Friday, March 31, 2006

Coming up...tomorrow...a post explaining permaculture

I have been asked, and I thought I had time to post it today but alas...too many things on the go. order to dispel the notion that being a permie means having a perm (very good thinking though..ha)...I will try to explain it as clearly as possible..

Thursday, March 30, 2006

Oprah's American Debt Diet series

International news that a lot of Americans are in debt? Should anyone else care? Well, yes and no. Sure, what do you, who doesn't live in North America care about another countries' spending? Well, if this were a question raised by participating bloggers from the round table (and rest assured, I will re-visit this topic once I have them all rounded up), I would challenge them to look into potential connections between their country and the U.S. Or to say it in a more important sounding fashion; the ramifications... .

You see, when I grew up in the Netherlands, it was for the most part a cash system only. Sure, people did have mortgages and must have had a way to pay monthly for cars..but... at the grocery store, clothing store , whatever was cash. In fact, when I visited in 1992, not many stores accepted Master card because, as the merchants reasoned, "why should we pay for your convenience in buying from us". My uncle used to say that he rather used cash so he knew what money he did or did not have. Basically, you can only buy what you can afford.

Back to this debt diet Oprah is trying to address. Make no mistake, it is a laudable attempt to enable people to live and stay debt-free. My only disagreement with this is that the focus is only healing the wound, but does not address the underlying cause. The way I see it is this;

# This is a consumer driven society. Almost everything is "brought to you by..". Sports casts, sports events, school fundraisers, donations to schools, television broadcasts (as some would say, commercials interrupted by shows), you get the picture.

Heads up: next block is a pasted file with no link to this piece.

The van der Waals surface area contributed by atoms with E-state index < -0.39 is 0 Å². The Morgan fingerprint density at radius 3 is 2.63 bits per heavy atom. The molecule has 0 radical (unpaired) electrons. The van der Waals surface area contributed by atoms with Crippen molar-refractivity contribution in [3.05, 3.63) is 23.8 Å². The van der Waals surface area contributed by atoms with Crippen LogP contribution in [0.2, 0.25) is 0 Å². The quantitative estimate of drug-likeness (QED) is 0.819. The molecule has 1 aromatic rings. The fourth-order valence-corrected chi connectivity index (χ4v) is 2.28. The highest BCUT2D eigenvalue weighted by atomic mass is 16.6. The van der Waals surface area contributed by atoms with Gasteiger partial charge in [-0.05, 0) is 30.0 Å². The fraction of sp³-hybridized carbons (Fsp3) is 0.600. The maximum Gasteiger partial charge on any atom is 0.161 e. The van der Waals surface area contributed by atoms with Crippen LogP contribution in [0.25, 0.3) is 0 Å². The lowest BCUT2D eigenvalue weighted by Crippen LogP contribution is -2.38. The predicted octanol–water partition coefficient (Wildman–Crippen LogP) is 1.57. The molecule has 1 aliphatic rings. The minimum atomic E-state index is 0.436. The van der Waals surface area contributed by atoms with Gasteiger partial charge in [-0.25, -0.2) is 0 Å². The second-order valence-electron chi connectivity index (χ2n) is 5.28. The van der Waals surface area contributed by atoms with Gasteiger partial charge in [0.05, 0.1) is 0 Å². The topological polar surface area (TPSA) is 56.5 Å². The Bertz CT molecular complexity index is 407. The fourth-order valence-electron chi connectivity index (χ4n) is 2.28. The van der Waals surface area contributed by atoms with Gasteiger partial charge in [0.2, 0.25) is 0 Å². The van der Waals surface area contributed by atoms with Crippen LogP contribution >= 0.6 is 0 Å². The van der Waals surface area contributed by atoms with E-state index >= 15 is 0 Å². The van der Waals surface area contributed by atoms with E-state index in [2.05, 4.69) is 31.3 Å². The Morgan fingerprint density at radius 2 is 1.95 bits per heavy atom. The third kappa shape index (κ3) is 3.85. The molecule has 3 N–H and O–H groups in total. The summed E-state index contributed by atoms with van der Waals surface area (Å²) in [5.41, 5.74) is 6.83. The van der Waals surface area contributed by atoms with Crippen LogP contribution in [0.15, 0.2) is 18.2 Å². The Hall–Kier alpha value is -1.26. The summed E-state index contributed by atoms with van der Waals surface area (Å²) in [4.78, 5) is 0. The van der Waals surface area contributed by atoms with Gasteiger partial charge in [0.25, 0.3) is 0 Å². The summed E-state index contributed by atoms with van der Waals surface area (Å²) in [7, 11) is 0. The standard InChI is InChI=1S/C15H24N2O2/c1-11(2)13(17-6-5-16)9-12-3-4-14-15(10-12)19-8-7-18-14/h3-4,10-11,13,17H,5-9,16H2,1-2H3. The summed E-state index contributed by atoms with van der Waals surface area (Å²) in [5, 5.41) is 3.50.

# The "Don't pay now but pay later" facilitation of getting people to buy furniture or what have you that they can have for a year before starting to pay money on it.

# Credit cards. 0% percent interest for how ever long but naturally, there is always the fine print...fine print people! Credit cards target college students with little money and encourage spending by giving them a cash back limit of however much that they don't have in their account. That amount increases the longer they have the card and as long as they pay back a certain amount regularly.

# Credit ratings are considered all important because it shows your purchasing history and if you would have only been buying with cash, you'd have no history and literally, no credibility if you wanted to purchase say, a car with a large down payment.

# TV commercials abound on even kids channels starting them off to want everything they see because it looks so cool! Kid targeted advertising is the worst to me as it just puts them in line to become good little consumer droids.

# Many products to buy and compare from. A lot of products competing means driving down prices. Products hence end up being made abroad (yes, I am getting there) where clothes, plastic name it, is made for pittance and sometimes under bad conditions.

You get the picture.

Well, after you are done reading, just ponder these issues;
if people in the US would stop buying so (too) much, how would it affect the economies of those countries where the products are made?